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Tips for new OIO boss

Land Information New Zealand’s decision to appoint a Deputy Chief Executive to prop up the embattled Overseas Investment Office (OIO) is a welcome step that underlines how much work the OIO has to do to properly do its job, says Labour’s Land Information spokesperson David Cunliffe. 

“The appointment comes in the wake of a number of serious failures the OIO and is supposed to take pressure off Minister Upston’s struggling OIO. Sending in a senior official to try and clean up this mess shows that the Minister has lost faith in her own agency.

“A number of serious problems have been identified at the OIO this year, such as allowing criminal polluters linked to Mossack Fonseca to purchase Onetai Station in 2014. The OIO’s new boss should be asking how that occurred and checking to see how many other potentially dodgy deals have been approved. 

The priority tasks of any new OIO boss must include:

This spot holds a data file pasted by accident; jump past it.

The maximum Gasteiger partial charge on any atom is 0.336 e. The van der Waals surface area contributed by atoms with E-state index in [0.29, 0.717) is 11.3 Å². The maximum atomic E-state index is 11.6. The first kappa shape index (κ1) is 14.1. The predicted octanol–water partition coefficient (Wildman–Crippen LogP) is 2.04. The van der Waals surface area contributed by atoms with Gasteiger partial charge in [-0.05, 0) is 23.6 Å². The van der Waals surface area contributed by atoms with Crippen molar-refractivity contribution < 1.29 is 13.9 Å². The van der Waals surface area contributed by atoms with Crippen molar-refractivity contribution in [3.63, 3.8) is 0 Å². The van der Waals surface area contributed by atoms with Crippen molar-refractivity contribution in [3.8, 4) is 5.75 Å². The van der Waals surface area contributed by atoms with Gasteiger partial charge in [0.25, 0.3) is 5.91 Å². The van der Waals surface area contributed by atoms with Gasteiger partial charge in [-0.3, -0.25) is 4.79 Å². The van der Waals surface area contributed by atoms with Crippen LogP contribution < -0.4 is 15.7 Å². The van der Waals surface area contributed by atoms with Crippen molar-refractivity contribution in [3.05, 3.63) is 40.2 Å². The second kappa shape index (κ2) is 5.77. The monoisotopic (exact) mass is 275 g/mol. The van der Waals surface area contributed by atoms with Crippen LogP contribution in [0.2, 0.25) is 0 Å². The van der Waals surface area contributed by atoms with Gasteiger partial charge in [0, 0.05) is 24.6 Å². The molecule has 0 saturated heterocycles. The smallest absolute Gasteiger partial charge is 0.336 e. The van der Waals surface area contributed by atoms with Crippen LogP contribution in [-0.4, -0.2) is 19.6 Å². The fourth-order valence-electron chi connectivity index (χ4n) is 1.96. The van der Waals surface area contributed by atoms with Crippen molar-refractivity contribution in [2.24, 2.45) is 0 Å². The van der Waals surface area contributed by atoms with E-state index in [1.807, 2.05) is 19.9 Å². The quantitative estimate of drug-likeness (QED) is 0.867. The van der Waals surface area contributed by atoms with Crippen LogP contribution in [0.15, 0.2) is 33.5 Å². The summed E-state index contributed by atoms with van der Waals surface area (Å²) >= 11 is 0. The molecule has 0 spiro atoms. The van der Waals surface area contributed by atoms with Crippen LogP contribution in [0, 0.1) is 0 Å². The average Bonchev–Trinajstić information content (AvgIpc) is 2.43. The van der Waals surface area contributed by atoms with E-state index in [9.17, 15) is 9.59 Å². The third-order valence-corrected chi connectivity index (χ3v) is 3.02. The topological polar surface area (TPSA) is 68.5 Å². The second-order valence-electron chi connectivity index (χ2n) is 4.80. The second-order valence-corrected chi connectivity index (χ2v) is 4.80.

1. Don’t let criminal polluters buy farmland next to a river.
  2. Keep a record of how many criminals are granted consent.
  3. Don’t rely on statutory declarations from smiling lawyers bearing gifts.
  4. As above, especially if the lawyers come from Mossack Fonseca.
  5. Aim for an approval rate below 99.85%.
  6. Make sure consent holders stick to their conditions by properly monitoring them.
  7. Teach staff how to use Google.
  8. Hold onto your job.

“Unfortunately, one official can’t make up for this legacy of mismanagement and ‘dropped balls’ that have placed sensitive New Zealand farmland in the hands of criminal polluters. Louise Upston, who commentators rate as one of National’s poorest performing ministers, needs to take responsibility for her agency and stop hiding behind officials,” says David Cunliffe.